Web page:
Furthermore, landlords are prohibited from giving this kind of ‘no fault’ notice unless they have complied with obligations such as health and safety provisions, deposit protection, the preparation of a satisfactory report on the safety of all electrical installations and the issuing of energy performance and gas safety certificates.

It will no longer be possible to insert break clauses into any occupation contract that has a fixed term of two years or more and any break clause cannot be exercised within the first 18 months of occupation.

Other tenant benefits include the requirement for properties to pass a test based on the Housing Health and Safety Rating System

Fitness of Homes for Human Habitation is an integral part of the new legislation that was due to come into effect on 22 July 2002 however there is now a 6 month delay after the Welsh Government admitted that there are still significant issues to address before implementation.

Part 4 of the Renting Homes (Wales) Act 2016 (The Act) also sets out the obligations placed on a landlord renting homes with regard to the condition of a dwelling. These obligations apply to all occupation contracts made for a term of less than seven years. 

A landlord under an occupation contract is obliged to ensure a dwelling is both in repair and fit for human habitation (FFHH).

Key points of the Renting Homes act include: 

  • Whether a property is FFHH – this is determined the 29 matters and circumstances the property is assessed against
  • Whether the dwelling is a fit place to live should – this should be clear to both landlord and contract-holder
  • If a dispute cannot be resolved – the FFHH will be a matter for the court to determine

Landlords also remain responsible for the maintenance of the property’s structure, interior, sanitation and all utilities and appliances. Relatives and carers will find it easier to exercise succession rights should a tenant die in occupation.

While the position of tenants, or contract holders, is strengthened, not everything in the act represents a burden on landlords.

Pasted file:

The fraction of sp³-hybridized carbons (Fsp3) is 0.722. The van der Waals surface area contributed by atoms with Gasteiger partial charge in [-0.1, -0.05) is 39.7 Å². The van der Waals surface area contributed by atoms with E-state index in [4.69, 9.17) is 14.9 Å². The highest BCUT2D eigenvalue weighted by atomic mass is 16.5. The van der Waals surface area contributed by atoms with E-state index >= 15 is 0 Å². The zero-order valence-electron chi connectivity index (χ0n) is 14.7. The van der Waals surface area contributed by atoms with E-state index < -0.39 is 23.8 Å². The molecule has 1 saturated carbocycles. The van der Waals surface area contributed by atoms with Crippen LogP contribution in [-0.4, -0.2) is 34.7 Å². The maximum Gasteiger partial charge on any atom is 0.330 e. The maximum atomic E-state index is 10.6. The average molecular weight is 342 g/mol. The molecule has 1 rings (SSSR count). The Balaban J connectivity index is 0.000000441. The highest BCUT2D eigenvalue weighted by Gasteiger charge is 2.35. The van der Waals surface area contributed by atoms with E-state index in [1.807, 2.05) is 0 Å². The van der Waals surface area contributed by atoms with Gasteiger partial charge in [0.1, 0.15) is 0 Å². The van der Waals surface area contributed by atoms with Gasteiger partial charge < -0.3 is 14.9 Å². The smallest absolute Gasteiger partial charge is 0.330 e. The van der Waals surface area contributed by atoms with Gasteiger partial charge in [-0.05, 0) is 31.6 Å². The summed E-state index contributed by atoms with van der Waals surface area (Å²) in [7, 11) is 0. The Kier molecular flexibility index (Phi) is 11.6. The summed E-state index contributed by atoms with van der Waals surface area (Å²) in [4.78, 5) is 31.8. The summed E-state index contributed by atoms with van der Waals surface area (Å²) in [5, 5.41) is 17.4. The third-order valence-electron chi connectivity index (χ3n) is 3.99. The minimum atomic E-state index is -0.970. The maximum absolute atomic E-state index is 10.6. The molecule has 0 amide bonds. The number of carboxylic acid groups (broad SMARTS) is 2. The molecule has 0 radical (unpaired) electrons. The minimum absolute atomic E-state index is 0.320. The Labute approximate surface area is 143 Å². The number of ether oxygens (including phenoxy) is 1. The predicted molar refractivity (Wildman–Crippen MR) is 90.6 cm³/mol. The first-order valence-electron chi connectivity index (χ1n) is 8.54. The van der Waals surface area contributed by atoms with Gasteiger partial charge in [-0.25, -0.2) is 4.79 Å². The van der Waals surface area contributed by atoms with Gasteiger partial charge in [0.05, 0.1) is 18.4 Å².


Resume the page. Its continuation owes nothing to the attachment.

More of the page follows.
Councils will be given new powers to repossess abandoned properties without the need for a court order and they are free to introduce contract clauses addressing anti-social behaviour and other forms of prohibited conduct. 

Domestic abusers can also be much more easily targeted for eviction and there will be temporary exclusion powers available in some supported contracts.

Impacts and benefits on the private rental sector

Such a far-reaching overhaul of the private rental sector will inevitably cause some difficulties for landlords, such as increased costs, particularly in terms of maintenance and property inspection reports. 

However, for the industry as a whole it is an act to be welcomed for the way in which it will raise standards of renting homes and promote a less adversarial atmosphere.

The obligation to prepare an explicit and exhaustive statement of conditions will improve certainty for both parties not just in the event of disputes but in more clearly identifying responsibilities. 

A landlord who runs their businesses fairly, professionally and legally has nothing to fear from the new provisions, as they do not impose onerous new demands but simply seek to codify and support the principles of good practice.

It is clear that landlords and tenants will find it in their interest to be even more vigilant regarding the condition of rental properties. Inventory clerks and lettings agents are well placed to contribute, by reviewing their reporting practices in line with enforceable standards. 

How Inventory Base can help you to manage the requirements of renting homes in Wales

The use of advanced property management and reporting software is sure to play a significant role in complying with the new legal regime.

Inventory Base has two new Fitness For Human Habitation Templates for landlords use as well as professional risk assessors to capture key information across all 29 risk assessment areas.